“The goal has been to do everything we can to expand capacity across a diverse set of countries to make those global supply chains more resilient,” said Ramin Toloui, a Stanford professor and former assistant secretary of the Bureau of Economic and Business Affairs at the State Department, who is at the forefront of diplomatic efforts to establish new supply chains.

The administration aims to achieve this not just for chips, but also for green energy technologies like batteries for electric vehicles, solar panels, and wind turbines. China is by far the biggest player in those sectors.

Biden and his advisers say the dominance of Chinese companies is a national security and human rights problem, given that some manufacturing takes place in Xinjiang, a region of China where officials force members of some Muslim ethnic groups to work in factories.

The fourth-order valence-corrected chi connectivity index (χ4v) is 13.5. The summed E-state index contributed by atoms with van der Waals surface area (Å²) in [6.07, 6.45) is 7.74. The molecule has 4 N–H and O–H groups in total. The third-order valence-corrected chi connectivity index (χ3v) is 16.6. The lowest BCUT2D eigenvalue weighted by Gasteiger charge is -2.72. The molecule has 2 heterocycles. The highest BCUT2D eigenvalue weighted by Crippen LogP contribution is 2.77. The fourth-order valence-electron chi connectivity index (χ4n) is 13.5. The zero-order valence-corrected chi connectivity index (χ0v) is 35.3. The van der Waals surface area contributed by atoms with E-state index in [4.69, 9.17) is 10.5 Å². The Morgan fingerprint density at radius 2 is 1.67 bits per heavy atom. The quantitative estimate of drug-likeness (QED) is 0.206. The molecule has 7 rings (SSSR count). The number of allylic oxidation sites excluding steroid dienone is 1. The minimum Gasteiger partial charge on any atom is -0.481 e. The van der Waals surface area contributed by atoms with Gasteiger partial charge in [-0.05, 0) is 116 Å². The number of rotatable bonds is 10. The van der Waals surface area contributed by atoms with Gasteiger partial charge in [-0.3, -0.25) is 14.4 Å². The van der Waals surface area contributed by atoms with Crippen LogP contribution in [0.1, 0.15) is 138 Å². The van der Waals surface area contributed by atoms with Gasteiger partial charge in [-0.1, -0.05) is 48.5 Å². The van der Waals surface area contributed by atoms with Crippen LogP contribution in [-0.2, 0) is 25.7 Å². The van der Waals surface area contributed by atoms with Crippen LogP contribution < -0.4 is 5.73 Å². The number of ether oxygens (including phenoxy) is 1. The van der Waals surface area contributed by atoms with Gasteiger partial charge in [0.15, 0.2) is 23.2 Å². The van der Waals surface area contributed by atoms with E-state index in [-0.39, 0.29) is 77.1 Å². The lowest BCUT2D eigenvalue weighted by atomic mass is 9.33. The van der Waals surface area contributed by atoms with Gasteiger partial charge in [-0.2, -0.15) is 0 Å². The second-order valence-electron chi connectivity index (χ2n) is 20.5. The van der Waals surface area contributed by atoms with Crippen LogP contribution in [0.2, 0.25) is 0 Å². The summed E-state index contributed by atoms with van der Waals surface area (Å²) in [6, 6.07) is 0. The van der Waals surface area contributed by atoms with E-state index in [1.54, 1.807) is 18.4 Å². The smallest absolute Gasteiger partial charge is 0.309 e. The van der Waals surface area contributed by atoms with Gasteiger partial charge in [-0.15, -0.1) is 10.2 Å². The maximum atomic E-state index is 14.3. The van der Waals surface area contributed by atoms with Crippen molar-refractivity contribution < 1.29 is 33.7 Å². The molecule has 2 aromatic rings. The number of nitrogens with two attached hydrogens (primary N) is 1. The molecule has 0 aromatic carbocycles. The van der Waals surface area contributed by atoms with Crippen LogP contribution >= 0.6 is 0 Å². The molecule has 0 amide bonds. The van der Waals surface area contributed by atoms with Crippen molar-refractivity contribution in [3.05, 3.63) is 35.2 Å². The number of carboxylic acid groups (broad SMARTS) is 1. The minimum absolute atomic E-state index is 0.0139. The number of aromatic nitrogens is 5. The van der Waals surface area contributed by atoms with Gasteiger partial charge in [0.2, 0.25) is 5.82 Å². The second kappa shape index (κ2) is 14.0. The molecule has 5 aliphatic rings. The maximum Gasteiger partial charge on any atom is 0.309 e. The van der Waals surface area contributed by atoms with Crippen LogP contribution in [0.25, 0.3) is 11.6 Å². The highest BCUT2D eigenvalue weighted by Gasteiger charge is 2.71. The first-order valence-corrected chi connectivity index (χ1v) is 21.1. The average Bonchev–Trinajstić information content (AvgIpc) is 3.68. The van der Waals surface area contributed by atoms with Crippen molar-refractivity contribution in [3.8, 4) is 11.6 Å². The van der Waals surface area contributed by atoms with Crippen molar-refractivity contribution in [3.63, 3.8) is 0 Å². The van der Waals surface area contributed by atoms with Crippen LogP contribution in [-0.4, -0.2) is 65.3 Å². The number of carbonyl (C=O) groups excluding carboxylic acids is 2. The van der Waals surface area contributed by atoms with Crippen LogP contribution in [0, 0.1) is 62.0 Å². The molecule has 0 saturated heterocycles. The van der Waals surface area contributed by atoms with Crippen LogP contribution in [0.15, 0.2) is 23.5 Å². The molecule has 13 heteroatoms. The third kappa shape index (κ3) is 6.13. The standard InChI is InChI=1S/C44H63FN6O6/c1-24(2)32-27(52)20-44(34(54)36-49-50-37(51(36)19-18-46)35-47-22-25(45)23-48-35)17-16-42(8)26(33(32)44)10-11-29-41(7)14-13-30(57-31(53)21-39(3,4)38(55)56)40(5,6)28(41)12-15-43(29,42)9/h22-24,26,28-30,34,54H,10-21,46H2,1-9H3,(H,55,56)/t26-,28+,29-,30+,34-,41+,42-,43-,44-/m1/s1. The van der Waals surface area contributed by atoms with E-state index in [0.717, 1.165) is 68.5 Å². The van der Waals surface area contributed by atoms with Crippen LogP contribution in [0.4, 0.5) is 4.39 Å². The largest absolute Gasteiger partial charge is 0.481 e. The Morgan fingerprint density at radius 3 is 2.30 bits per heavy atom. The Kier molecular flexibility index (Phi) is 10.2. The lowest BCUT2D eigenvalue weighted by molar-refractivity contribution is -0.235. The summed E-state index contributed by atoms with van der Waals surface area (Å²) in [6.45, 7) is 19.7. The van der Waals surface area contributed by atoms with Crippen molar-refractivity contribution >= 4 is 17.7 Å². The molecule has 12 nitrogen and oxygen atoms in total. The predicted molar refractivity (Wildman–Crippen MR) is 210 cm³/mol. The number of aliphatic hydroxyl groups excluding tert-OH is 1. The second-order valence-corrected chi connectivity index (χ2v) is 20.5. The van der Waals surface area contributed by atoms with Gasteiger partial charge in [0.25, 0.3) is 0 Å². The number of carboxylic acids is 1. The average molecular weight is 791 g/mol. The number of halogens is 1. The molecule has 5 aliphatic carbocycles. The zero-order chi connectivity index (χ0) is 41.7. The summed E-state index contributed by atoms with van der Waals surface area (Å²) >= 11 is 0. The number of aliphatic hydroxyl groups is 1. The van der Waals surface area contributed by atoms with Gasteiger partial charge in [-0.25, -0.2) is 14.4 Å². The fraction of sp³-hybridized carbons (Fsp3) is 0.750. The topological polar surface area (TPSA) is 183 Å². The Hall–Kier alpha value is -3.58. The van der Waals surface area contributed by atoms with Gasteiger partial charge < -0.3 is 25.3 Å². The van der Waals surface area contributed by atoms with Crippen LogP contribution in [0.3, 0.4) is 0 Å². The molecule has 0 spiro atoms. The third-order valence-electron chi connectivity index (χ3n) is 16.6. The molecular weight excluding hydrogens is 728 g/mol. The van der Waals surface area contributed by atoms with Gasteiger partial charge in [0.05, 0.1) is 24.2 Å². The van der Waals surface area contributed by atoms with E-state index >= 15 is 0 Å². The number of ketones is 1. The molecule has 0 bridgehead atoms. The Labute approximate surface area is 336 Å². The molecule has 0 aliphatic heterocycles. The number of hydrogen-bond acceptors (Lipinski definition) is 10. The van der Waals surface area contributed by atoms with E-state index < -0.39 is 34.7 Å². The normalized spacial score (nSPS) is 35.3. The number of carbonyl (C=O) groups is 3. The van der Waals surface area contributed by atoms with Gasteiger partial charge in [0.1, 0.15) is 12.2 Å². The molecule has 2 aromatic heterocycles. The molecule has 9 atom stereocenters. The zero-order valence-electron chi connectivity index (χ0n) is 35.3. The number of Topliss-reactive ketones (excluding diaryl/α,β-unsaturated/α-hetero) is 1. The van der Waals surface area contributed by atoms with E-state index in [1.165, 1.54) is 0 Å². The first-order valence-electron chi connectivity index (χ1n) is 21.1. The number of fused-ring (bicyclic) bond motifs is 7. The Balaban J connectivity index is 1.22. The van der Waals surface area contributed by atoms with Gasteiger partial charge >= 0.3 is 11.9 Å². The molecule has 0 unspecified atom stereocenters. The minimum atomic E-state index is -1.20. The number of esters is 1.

During the three years of the Biden administration, the U.S. has attracted $395 billion in foreign investment in semiconductor manufacturing and $405 billion in green technology and clean energy manufacturing, according to Toloui.

Many of the companies investing in this type of manufacturing in the U.S. are from Asian countries known for their tech industries, like Japan, South Korea, and Taiwan, and from Europe. One of them is SK Hynix, a South Korean chip manufacturer building a $3.8 billion factory in Indiana. The State Department says the project is the largest investment in the state’s history and has the potential to create over 1,000 jobs in the region.

Secretary of State Antony J. Blinken mentioned this plan in a speech last month at a conference in Maryland aimed at fostering foreign investment in the U.S. He said he hoped legislation signed by Mr. Biden would attract foreign investment in high-tech manufacturing in the U.S. by “modernizing our roads, railways, broadband, and grid.”

Policy efforts, he added, seek to “strengthen and diversify supply chains, boost domestic manufacturing, and stimulate key industries of the future, from semiconductors to clean energy.”